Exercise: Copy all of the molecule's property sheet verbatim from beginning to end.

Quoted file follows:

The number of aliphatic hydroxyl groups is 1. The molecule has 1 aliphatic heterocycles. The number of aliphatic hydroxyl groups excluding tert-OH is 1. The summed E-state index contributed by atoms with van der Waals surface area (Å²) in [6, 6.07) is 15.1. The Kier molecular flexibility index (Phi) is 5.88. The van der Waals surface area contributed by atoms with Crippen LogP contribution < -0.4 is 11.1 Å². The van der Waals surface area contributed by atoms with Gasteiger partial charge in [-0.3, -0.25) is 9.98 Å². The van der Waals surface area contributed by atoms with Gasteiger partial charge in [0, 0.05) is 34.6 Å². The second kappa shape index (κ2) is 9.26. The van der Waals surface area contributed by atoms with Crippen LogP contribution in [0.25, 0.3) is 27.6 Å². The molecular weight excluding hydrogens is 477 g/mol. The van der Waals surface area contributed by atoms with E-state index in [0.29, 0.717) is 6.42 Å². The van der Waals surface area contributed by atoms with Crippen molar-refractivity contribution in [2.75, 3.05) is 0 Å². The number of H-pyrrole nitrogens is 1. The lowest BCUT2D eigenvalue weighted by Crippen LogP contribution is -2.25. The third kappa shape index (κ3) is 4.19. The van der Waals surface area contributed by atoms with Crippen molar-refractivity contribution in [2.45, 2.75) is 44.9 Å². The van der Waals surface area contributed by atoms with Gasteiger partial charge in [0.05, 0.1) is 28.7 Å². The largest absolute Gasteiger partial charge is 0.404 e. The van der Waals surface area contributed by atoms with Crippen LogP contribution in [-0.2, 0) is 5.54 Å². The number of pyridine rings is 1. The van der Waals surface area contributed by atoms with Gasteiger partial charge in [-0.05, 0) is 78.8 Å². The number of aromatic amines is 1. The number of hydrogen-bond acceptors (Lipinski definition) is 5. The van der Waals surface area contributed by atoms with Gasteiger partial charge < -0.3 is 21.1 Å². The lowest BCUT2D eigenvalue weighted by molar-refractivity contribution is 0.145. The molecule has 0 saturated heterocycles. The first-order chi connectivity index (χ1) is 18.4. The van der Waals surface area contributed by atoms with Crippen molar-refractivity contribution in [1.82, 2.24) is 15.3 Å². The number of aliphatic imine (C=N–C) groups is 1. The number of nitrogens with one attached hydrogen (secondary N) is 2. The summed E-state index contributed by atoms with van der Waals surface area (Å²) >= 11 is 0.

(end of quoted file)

The number of aliphatic hydroxyl groups is 1. The molecule has 1 aliphatic heterocycles. The number of aliphatic hydroxyl groups excluding tert-OH is 1. The summed E-state index contributed by atoms with van der Waals surface area (Å²) in [6, 6.07) is 15.1. The Kier molecular flexibility index (Phi) is 5.88. The van der Waals surface area contributed by atoms with Crippen LogP contribution < -0.4 is 11.1 Å². The van der Waals surface area contributed by atoms with Gasteiger partial charge in [-0.3, -0.25) is 9.98 Å². The van der Waals surface area contributed by atoms with Gasteiger partial charge in [0, 0.05) is 34.6 Å². The second kappa shape index (κ2) is 9.26. The van der Waals surface area contributed by atoms with Crippen LogP contribution in [0.25, 0.3) is 27.6 Å². The molecular weight excluding hydrogens is 477 g/mol. The van der Waals surface area contributed by atoms with E-state index in [0.29, 0.717) is 6.42 Å². The van der Waals surface area contributed by atoms with Crippen molar-refractivity contribution in [2.75, 3.05) is 0 Å². The number of H-pyrrole nitrogens is 1. The lowest BCUT2D eigenvalue weighted by Crippen LogP contribution is -2.25. The third kappa shape index (κ3) is 4.19. The van der Waals surface area contributed by atoms with Crippen molar-refractivity contribution in [2.45, 2.75) is 44.9 Å². The van der Waals surface area contributed by atoms with Gasteiger partial charge in [0.05, 0.1) is 28.7 Å². The largest absolute Gasteiger partial charge is 0.404 e. The van der Waals surface area contributed by atoms with Crippen LogP contribution in [-0.2, 0) is 5.54 Å². The number of pyridine rings is 1. The van der Waals surface area contributed by atoms with Gasteiger partial charge in [-0.05, 0) is 78.8 Å². The number of aromatic amines is 1. The number of hydrogen-bond acceptors (Lipinski definition) is 5. The van der Waals surface area contributed by atoms with Gasteiger partial charge < -0.3 is 21.1 Å². The lowest BCUT2D eigenvalue weighted by molar-refractivity contribution is 0.145. The molecule has 0 saturated heterocycles. The first-order chi connectivity index (χ1) is 18.4. The van der Waals surface area contributed by atoms with Crippen molar-refractivity contribution in [1.82, 2.24) is 15.3 Å². The number of aliphatic imine (C=N–C) groups is 1. The number of nitrogens with one attached hydrogen (secondary N) is 2. The summed E-state index contributed by atoms with van der Waals surface area (Å²) >= 11 is 0.